I'll never forget that. It was more than just a show. It was a period of time, more the music and it really was because it spoke to so many people on so many different levels. That's what music should do. It should be ... You're mentioning Grunge and you're mentioning Cheap Trick which is opened at power-pop in my opinion.

Yeah, it is. It definitely doesn't fit with other stuff I just said.

No, no, but it's great music, nonetheless. It's that if you have an appreciation for music, you can appreciate it all and I think you definitely hear that when listening to your music. You can definitely just hear the love of it.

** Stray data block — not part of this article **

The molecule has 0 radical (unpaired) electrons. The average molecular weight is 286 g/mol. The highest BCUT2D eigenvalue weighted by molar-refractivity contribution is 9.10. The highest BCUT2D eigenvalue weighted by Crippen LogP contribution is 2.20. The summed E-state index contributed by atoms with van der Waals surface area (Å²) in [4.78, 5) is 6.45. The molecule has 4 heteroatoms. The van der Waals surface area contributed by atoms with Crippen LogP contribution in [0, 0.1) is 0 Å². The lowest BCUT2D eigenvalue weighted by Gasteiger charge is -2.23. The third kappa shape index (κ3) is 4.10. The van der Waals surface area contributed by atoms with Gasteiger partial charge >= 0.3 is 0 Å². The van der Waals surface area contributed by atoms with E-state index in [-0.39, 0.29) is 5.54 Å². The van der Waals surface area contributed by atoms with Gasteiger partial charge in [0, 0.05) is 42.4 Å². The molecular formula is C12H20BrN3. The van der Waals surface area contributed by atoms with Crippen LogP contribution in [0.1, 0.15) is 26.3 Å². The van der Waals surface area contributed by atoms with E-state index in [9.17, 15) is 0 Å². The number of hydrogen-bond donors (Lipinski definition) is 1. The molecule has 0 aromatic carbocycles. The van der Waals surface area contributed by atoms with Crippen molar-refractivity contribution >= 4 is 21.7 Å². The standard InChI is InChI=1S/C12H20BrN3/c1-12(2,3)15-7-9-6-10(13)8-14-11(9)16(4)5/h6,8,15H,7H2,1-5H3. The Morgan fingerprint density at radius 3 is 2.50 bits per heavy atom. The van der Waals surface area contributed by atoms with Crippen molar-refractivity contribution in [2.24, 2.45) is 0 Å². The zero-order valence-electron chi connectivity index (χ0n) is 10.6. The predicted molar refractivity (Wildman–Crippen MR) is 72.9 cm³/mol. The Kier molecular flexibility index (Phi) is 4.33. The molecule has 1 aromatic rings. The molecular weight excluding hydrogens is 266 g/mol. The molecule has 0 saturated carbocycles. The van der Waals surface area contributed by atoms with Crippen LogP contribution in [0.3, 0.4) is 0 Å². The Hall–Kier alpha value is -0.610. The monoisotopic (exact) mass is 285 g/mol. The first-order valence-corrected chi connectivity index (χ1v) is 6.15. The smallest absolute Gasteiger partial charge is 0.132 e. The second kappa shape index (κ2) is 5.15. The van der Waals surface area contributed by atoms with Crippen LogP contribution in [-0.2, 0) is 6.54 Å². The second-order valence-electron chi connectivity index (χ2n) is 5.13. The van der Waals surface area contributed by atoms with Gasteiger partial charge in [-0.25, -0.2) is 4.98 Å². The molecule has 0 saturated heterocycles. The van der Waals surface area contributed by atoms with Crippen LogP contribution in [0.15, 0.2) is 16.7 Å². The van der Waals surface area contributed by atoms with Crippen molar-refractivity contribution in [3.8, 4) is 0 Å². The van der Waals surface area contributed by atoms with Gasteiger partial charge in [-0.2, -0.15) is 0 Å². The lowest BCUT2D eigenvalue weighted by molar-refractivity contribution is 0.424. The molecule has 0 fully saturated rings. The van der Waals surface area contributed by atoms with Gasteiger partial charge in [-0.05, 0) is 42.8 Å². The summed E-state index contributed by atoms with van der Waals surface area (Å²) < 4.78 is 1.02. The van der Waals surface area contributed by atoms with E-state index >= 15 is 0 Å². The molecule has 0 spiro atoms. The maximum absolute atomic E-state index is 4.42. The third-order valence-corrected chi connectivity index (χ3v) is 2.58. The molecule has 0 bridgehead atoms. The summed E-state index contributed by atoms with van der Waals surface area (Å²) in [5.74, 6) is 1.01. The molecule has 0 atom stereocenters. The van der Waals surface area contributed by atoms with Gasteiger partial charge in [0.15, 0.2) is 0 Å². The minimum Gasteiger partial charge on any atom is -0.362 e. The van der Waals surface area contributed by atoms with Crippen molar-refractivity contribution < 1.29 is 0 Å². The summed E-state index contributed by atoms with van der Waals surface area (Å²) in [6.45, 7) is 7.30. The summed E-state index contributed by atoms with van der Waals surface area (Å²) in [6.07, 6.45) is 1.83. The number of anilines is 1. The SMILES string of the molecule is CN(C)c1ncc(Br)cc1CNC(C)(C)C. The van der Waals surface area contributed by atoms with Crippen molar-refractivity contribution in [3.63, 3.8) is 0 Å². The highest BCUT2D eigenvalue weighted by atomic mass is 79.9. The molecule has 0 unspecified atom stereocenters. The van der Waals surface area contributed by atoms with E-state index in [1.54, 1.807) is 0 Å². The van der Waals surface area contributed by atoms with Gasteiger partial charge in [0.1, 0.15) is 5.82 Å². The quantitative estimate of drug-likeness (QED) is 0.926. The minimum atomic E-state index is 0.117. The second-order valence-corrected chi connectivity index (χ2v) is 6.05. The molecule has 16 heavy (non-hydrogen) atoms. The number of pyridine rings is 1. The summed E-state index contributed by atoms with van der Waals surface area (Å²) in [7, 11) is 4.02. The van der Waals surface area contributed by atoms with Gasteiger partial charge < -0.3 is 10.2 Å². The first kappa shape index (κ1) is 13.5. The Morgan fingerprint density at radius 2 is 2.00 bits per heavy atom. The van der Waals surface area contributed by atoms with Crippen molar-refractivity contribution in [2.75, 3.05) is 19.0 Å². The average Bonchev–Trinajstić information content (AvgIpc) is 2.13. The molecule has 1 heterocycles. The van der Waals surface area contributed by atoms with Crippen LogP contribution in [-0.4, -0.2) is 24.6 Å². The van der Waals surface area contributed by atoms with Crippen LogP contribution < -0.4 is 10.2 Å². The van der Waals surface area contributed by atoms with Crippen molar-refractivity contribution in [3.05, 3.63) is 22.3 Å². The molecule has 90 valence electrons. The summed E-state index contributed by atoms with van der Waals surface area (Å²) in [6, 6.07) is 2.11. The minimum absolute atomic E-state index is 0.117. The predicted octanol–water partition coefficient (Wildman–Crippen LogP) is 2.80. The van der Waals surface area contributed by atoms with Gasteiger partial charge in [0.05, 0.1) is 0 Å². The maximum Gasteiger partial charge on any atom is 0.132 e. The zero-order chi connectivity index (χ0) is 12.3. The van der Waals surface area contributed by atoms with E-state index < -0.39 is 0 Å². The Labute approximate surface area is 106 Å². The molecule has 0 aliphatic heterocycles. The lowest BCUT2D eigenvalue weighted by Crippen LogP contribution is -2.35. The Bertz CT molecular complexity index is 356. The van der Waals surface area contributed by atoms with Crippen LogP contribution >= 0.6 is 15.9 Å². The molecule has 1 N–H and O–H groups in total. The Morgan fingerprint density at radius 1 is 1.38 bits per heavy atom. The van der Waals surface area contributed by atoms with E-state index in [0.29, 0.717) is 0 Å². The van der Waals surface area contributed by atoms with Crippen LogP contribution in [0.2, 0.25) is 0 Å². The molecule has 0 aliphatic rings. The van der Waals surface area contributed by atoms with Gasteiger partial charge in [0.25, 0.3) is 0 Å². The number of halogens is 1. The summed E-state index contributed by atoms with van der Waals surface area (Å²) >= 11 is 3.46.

That's awesome, man.

You can't call that in. You can't fake it,

That's a huge compliment.

You know what? You deserve it and we're excited for you. I can't thank you enough, this has been ... I can't believe we talked for over an hour at this point.

I didn't realize that, that's awesome.

I'm not going to take any more of your time. I can't thank you enough, this has been incredible. This is what we do it for. This. You've been awesome.

Cool, man. Thank you so much, man. I really appreciate that.

See you when the needle drops!